However, he pointed out that, because of low sulphur and alcohol content in the gas, the fuel can go bad so it’s not like it can sit there for years waiting for that catastrophic tornado or ice storm to hit. If a community has a reserve fuel supply, it has to use the fuel during non-emergencies to rotate it and keep it from going bad.
The city of Plano is being given a “hot off the presses proposal to get a fuel tank and a fuel tanker truck” — this would give the city more options. In the situation that happened in August, employees could’ve driven the fuel tanker truck somewhere else to fill it up and then bring it back to dispense to emergency responders.
Garza said that is a good suggestion for other municipalities as well. “They wouldn’t need to have storage tanks, just have a tanker truck sitting empty and in the event of an emergency go fill it up and dispense right from the truck. Then there’d be no worry about rotating fuel.”
Part of the proposal calls for the continued use of the fleet fuel cards at local vendors, too.
“We did learn that things can happen that you’re not prepared for,” Garza said. “This was completely off our radar having this widespread panic.”
Ocean City, Md.
Ocean City, Md., is a barrier island and has had its share of hurricane hits, but it also gets snowstorm emergencies, too.
Catrice Parsons, procurement manager for Ocean City, is in charge of fleet management. She said the responsibility is shared, with public works handling the actual maintenance of the fleet.
Ocean City uses a fleet management system that assigns every employee a reference identification number, and every asset or vehicle also has its own identification number. Employees are given a chip key card that enables them to get fuel from the depot while the card monitors consumption.
The fuel depot has its own emergency fuel management system, and in the event of an electrical shutdown, the system can be overridden and manually pumped.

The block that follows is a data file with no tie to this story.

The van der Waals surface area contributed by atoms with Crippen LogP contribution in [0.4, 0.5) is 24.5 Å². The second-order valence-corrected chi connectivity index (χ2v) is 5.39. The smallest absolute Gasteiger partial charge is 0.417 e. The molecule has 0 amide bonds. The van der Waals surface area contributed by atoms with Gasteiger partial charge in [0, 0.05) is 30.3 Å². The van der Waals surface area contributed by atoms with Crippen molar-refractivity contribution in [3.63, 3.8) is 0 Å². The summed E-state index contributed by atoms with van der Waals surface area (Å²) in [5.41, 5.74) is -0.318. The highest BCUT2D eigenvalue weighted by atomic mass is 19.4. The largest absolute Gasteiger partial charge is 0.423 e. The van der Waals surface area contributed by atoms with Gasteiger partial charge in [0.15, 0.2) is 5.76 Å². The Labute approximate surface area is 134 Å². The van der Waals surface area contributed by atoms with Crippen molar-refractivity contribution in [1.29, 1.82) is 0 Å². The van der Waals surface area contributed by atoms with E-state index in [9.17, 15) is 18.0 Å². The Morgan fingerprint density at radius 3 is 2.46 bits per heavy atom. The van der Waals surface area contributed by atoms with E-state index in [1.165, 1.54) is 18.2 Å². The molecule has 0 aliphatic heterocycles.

Parsons said if the fuel depot were inoperable for some reason, the city “has relationships with suppliers set up where they would track the fuel for us and we would pay by invoice.”
If the island is affected to the point where employees have to leave it to get fuel, she said they have worked out a system with the state of Maryland where the city would get charged state rates for fuel. There are certain sites where employees would go to get the state rates; the city has had to use this plan in the past.
The fuel depot has four underground storage tanks, each 10,000 gallons. There are also diesel tanks, low sulphur diesel and unleaded fuel. The eight pumps then allow the city to service the 500-600 vehicles in its fleet. Parsons said there’s a threshold established of when to order more fuel.
“We try not to get too low — we’re very cautious — especially in the summer when we’re fueling every day or every other day,” she said. But Ocean City also got hit hard in an early January snowstorm. “We were shut down on Jan. 4, and there were limited resources on the island. We had limited operations on Jan. 5 and through the next week, which is unusual for Ocean City.”
The city is also susceptible to flooding because of the low water table, and Parsons noted, “In today’s age, acts of terrorism and violence are also a threat to the fuel supply.”
Ocean City owns a 1,000-gallon fuel truck that it takes out to top off generators and other city-owned facilities when a storm is on the way. Her advice is to reach out to others and discuss what they do in an emergency. “I always say you don’t know what you don’t know — don’t rely on your own knowledge alone.”